The feeling of shame around masturbation is one shared by Maria, 22, from South East London. “The number of times I'm coming close to orgasming through my vibrator and a family member just walks into my room without even knocking. I look forward to the days I have a free yard just to masturbate with no risk of interruption.”

Valentina, 22, shared my own issues with finding alibis. Her South American parents “don't understand the concept of platonic sleepovers with friends,” so she struggles to find excuses for staying out late. For Samirah, 24, culture and religion also play a part in her newly restricted sex life. As the child of socially conservative Muslim parents, the platonic sleepover excuse doesn’t wash for her either. She’s found inventive ways around this problem, including “once pretending I couldn’t go on a day trip to the Safari Park with extended family because I ‘had to see a friend visiting from Scotland’. In reality, I wanted a free house to invite a (different) friend over for what turned out to be three minutes of sex, amid anxiously listening out for the sound of a key turning in the front door lock, and being found in bed with someone.”

After moving away from London for university at 18, Samirah had “the freedom of space and a wealth of time” at her disposal, in which to explore her sexuality and identity: “I became more confident, and I eventually claimed my identity as pansexual.” Since graduating two years ago and moving back to London, she has had comparatively few opportunities to date. “My parents heavily restrict my freedom to go out and socialise. I can’t use my room as a private and personal space, let alone a sexy boudoir.”

Shane, 22, only felt able to come out as gay after leaving home, but even then he didn't tell his parents. Moving home he felt as though he had reverted back to being closeted, and unconfident. He describes avoiding conversations about dating all together: “I’m not sure what I’m looking for in a relationship yet, so I’ve been keeping it short-term, mainly having hook-ups. So of course I can’t say anything to my parents – how do you explain that?”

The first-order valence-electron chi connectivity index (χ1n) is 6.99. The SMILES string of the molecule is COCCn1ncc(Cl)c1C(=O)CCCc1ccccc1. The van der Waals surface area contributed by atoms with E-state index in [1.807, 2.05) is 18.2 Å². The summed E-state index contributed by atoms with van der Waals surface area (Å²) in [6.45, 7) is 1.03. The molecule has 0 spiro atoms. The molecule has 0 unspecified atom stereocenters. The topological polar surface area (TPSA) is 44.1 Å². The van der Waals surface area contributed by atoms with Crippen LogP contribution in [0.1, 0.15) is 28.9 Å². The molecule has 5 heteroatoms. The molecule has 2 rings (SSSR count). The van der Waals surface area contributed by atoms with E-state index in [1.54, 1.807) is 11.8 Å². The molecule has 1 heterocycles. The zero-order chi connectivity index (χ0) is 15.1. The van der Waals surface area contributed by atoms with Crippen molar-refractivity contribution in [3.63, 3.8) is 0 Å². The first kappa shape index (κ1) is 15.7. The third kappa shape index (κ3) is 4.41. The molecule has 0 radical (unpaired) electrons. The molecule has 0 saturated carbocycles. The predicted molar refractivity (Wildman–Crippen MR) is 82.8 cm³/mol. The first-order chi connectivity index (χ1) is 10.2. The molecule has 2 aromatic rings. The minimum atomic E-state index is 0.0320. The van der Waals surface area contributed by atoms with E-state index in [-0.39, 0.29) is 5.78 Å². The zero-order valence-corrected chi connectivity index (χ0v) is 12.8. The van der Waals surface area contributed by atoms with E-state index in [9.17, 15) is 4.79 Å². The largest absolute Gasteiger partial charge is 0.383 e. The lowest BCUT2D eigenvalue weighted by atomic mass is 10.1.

He feels that it makes little economic sense to move out yet, but laments feeling “like a child again, living at home.” He too has been engaging in many ‘sleepovers’ at friends’ houses, and even some extortionate cross-town Ubers. “These £70 Ubers – no-one at work can really understand why I did that, because they don’t live at home. I can’t help but feel a little irresponsible about it, but then, how else am I supposed to get some?”

As a generation grappling for independence, it’s a struggle to relate this need for agency to our parents-slash-landlords. We are still expected to pull through and emulate the baby boomer model, with well-paid jobs, houses with white picket fences, and most importantly a stable partner to share those costs, but finding that partner is near-impossible without gaining the independence and personal space to date.

Instead, we are forced into an extended childhood by our economic uncertainty. For a generation that has been promised more sexual and social freedoms than our predecessors, it’s a struggle to reconcile with the reality of our living situations. Perhaps it isn’t the avocado toast keeping us off the housing ladder then, but rather the money spent on Ubers and hotel rooms while playing at being adults.


Some names have been changed